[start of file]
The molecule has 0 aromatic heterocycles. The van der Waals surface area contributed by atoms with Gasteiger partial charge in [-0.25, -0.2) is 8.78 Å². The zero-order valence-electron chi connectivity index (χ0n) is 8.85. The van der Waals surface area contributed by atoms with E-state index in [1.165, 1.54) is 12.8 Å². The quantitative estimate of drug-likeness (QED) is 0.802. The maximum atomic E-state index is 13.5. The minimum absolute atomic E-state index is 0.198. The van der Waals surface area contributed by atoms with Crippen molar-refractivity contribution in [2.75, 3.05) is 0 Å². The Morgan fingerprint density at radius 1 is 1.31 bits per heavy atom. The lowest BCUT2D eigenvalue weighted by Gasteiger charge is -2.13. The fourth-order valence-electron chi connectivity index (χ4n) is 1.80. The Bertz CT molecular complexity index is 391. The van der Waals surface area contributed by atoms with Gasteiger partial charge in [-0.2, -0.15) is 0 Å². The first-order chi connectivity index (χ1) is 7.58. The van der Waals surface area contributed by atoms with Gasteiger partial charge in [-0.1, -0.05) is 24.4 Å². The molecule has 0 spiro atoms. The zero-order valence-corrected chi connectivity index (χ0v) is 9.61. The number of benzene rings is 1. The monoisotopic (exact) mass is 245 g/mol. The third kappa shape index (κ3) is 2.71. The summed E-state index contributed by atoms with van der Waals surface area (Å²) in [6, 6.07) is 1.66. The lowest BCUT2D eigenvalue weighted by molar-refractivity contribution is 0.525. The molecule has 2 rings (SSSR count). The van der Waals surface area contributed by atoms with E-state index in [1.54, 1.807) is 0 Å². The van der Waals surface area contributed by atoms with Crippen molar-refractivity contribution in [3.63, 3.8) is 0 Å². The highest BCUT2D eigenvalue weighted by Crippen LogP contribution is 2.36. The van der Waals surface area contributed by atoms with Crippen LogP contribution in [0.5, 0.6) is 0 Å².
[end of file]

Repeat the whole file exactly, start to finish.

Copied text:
The molecule has 0 aromatic heterocycles. The van der Waals surface area contributed by atoms with Gasteiger partial charge in [-0.25, -0.2) is 8.78 Å². The zero-order valence-electron chi connectivity index (χ0n) is 8.85. The van der Waals surface area contributed by atoms with E-state index in [1.165, 1.54) is 12.8 Å². The quantitative estimate of drug-likeness (QED) is 0.802. The maximum atomic E-state index is 13.5. The minimum absolute atomic E-state index is 0.198. The van der Waals surface area contributed by atoms with Crippen molar-refractivity contribution in [2.75, 3.05) is 0 Å². The Morgan fingerprint density at radius 1 is 1.31 bits per heavy atom. The lowest BCUT2D eigenvalue weighted by Gasteiger charge is -2.13. The fourth-order valence-electron chi connectivity index (χ4n) is 1.80. The Bertz CT molecular complexity index is 391. The van der Waals surface area contributed by atoms with Gasteiger partial charge in [-0.2, -0.15) is 0 Å². The first-order chi connectivity index (χ1) is 7.58. The van der Waals surface area contributed by atoms with Gasteiger partial charge in [-0.1, -0.05) is 24.4 Å². The molecule has 0 spiro atoms. The zero-order valence-corrected chi connectivity index (χ0v) is 9.61. The number of benzene rings is 1. The monoisotopic (exact) mass is 245 g/mol. The third kappa shape index (κ3) is 2.71. The summed E-state index contributed by atoms with van der Waals surface area (Å²) in [6, 6.07) is 1.66. The lowest BCUT2D eigenvalue weighted by molar-refractivity contribution is 0.525. The molecule has 2 rings (SSSR count). The van der Waals surface area contributed by atoms with E-state index in [1.54, 1.807) is 0 Å². The van der Waals surface area contributed by atoms with Crippen molar-refractivity contribution in [3.63, 3.8) is 0 Å². The highest BCUT2D eigenvalue weighted by Crippen LogP contribution is 2.36. The van der Waals surface area contributed by atoms with Crippen LogP contribution in [0.5, 0.6) is 0 Å².